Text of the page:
Bullying fraudster exposed by BBC's Watchdog pocketed cash and moved to Spain
A self-styled debt guru has been jailed for bullying desperate customers into remortgaging their homes and pocketing the money.
Matt James flew off to live the high-life at his home in Spain while his victims found themselves even deeper in debt and had their homes repossessed.
One suffered a heart attack, others were forced into bankruptcy and all spent years being harassed by debt collectors who should have been paid off with the money they gave to James.
He went on the run after his crooked Debt Advisory Company was exposed by BBC’s Watchdog programme and his credit licence was withdrawn by the Office of Fair Trading.
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He fled to Spain and escaped justice until he was found living in a Travel Lodge with his family after secretly coming back to Britain.
James ran a series of companies with similar names which lured desperately indebted customer through adverts on the internet and in Yellow Pages and fleeced them out of £185,000.
He offered to negotiate on behalf of clients to reduce their repayments so they could remortgage their homes, release the equity, and clear their liabilities.
Instead he simply transferred the cash into his own account where he used it to start a new life for himself in Spain, Exeter Crown Court was told.
He ran his business from a PO box address in Ottery St Mary, Devon, in his proper name of Matthew St John Crossley but moved to Alcester, Worcestershire, and then to Essex and used the aliases of Matthew Prevett and Matt James as investigators closed in.
He was finally tracked down after a seven year investigation led by the Devon and Cornwall Police.
James, aged 40, of Rectory Road, Sible Hedingham, near Chelmsford, admitted one offence of fraud and five of obtaining property by deception between March 1, 2006 and September 13, 2008.
He was jailed for three years by Judge Phillip Wassall, who told him:”You were running a company providing a service for people who were seriously in debt.
“You were canvassing business from vulnerable people who came to you looking for a solution out of their debt crisis. What they got was the opposite.
“They trusted you personally. You knew their situation but you preyed on their vulnerability. It is that gross breach of trust that makes this case so serious.”
Mr Lee Bremridge, prosecuting, said James fleeced six customers out of a total of £185,493.40 after they approached his Debt Advisory Service for help in fending off creditors.
He paid off £16,000 of the debts of the first victim Andrew Lloyd but kept the rest of the £53,000 he raised by remortgaging his home in Bristol.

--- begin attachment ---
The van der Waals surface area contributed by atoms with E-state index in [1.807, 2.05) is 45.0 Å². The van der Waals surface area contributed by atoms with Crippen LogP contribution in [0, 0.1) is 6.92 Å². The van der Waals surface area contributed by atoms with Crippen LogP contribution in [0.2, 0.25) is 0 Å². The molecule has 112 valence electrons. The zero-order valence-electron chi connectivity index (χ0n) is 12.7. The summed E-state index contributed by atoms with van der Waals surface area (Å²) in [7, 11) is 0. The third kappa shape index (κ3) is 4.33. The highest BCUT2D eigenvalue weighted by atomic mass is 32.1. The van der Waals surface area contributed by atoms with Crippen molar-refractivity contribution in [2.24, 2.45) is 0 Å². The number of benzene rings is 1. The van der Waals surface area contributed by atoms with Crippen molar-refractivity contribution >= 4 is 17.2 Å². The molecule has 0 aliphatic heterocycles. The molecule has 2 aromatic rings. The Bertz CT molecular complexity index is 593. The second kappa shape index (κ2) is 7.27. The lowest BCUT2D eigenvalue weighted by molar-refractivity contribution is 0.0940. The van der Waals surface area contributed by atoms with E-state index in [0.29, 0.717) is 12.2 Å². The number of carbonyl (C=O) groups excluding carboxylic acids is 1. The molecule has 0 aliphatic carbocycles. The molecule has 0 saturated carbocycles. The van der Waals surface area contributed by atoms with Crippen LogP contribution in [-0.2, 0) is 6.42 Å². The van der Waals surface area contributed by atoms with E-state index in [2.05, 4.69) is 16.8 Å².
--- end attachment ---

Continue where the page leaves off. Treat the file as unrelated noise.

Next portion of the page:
Mr Bremridge said:”He tried to get his money back without success and called the police. As a result of this case he had to file for bankruptcy and his house was repossessed. He suffered a great deal of stress and had a heart attack.”
Other victims were Thomas Marcombe, of Plymouth, who lost £35,000;Jeremy Carter, from Sussex, who lost £17,500; Colin Haynes from Portsmouth, who lost £51,000, and has since moved to Canada; Nigel Bate, from Cheshire, who lost £16,000 and Jennifer Blackman, from Bromley, Kent, who lost £28,500.
Mr Bremridge said:”Mr Lloyd was the only one of these customers in respect of whom he paid any money to creditors. All the customers described his fees and charges as being sky high.
“After he received the money, he set about using it fraudulently and it is clear from his bank accounts it was spent on shopping shortly after being paid in.
“These were not vulnerable victims in the normal sense but they were vulnerable by virtue of their financial circumstances, which is why they contacted his company.”
“He went to live in Spain and was investigated by the Watchdog programme and his consumer credit licence was revoked in June 2008 because they considered him to be deceitful, oppressive, unfair or improper.
“The Revenue and Customs have checked their files and have no record of him having been employed or paying tax.”
Miss Katherine Kelleher, defending, said James had not changed his name to escape his customers but because it is easier to use than his original identity.
She blamed his former wife Fiona Prevett for pressurizing him for cash to fund their new life in Spain and said his chances of rebuilding his business were ruined after he appeared on the Watchdog programme.